The secretion of cytokines by immune cells plays a significant role in determining the course of an inflammatory response. The levels and timing of each cytokine released are critical for mounting an effective but confined response, whereas excessive or dysregulated inflammation contributes to many diseases. Cytokines are both culprits and targets for effective treatments in some diseases. The multiple points and mechanisms that have evolved for cellular control of cytokine secretion highlight the potency of these mediators and the fine tuning required to manage inflammation. Cytokine production in cells is regulated by cell signaling, and at mRNA and protein synthesis levels. Thereafter, the intracellular transport pathways and molecular trafficking machinery have intricate and essential roles in dictating the release and activity of cytokines. The trafficking machinery and secretory (exocytic) pathways are complex and highly regulated in many cells, involving specialized membranes, molecules and organelles that enable these cells to deliver cytokines to often-distinct areas of the cell surface, in a timely manner. This review provides an overview of secretory pathways - both conventional and unconventional - and key families of trafficking machinery. The prevailing knowledge about the trafficking and secretion of a number of individual cytokines is also summarized. In conclusion, we present emerging concepts about the functional plasticity of secretory pathways and their modulation for controlling cytokines and inflammation.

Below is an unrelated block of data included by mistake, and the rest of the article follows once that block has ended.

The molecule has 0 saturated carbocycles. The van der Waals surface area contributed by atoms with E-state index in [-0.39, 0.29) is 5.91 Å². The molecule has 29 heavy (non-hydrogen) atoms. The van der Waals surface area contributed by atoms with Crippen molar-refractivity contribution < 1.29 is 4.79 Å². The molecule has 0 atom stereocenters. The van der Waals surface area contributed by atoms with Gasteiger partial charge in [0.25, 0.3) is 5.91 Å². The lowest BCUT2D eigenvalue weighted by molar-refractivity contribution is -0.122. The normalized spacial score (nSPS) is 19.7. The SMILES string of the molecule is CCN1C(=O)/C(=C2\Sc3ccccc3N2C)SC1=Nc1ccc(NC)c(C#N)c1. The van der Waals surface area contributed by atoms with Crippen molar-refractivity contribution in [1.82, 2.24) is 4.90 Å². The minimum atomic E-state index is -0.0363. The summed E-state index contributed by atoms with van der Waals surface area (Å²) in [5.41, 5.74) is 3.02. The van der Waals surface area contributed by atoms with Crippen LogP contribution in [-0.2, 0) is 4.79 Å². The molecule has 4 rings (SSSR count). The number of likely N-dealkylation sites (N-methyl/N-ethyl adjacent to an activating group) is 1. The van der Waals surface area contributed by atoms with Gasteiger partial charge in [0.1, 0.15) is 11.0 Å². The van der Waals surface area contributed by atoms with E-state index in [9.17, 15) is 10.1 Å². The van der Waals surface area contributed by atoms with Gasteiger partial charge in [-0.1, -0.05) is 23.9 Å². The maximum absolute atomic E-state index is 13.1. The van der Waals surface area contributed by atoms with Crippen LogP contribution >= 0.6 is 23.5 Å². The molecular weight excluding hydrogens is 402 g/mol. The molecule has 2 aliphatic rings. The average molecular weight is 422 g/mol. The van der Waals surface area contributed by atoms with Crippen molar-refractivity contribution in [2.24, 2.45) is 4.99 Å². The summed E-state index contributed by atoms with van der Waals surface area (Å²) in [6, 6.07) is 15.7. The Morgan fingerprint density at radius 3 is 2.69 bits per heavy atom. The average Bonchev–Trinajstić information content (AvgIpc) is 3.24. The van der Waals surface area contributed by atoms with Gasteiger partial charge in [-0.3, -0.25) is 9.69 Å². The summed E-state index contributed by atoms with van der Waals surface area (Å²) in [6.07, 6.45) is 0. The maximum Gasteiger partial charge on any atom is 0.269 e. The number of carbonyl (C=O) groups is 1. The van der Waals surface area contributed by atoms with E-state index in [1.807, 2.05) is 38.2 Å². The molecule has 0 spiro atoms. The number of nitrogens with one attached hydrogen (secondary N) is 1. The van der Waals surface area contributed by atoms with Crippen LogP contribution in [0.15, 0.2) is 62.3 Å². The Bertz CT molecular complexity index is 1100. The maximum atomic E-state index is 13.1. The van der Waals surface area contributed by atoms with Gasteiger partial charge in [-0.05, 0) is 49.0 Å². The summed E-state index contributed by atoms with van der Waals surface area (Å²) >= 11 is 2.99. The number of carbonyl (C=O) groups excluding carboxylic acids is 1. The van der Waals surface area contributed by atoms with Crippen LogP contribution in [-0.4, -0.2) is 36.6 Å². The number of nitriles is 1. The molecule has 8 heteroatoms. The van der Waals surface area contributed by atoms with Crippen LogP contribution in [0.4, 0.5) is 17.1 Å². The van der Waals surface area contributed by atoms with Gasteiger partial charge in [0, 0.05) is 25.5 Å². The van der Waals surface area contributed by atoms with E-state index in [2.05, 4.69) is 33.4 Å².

Keywords: Conventional secretion; Cytokine secretion; Granules; SNAREs; Unconventional secretion.
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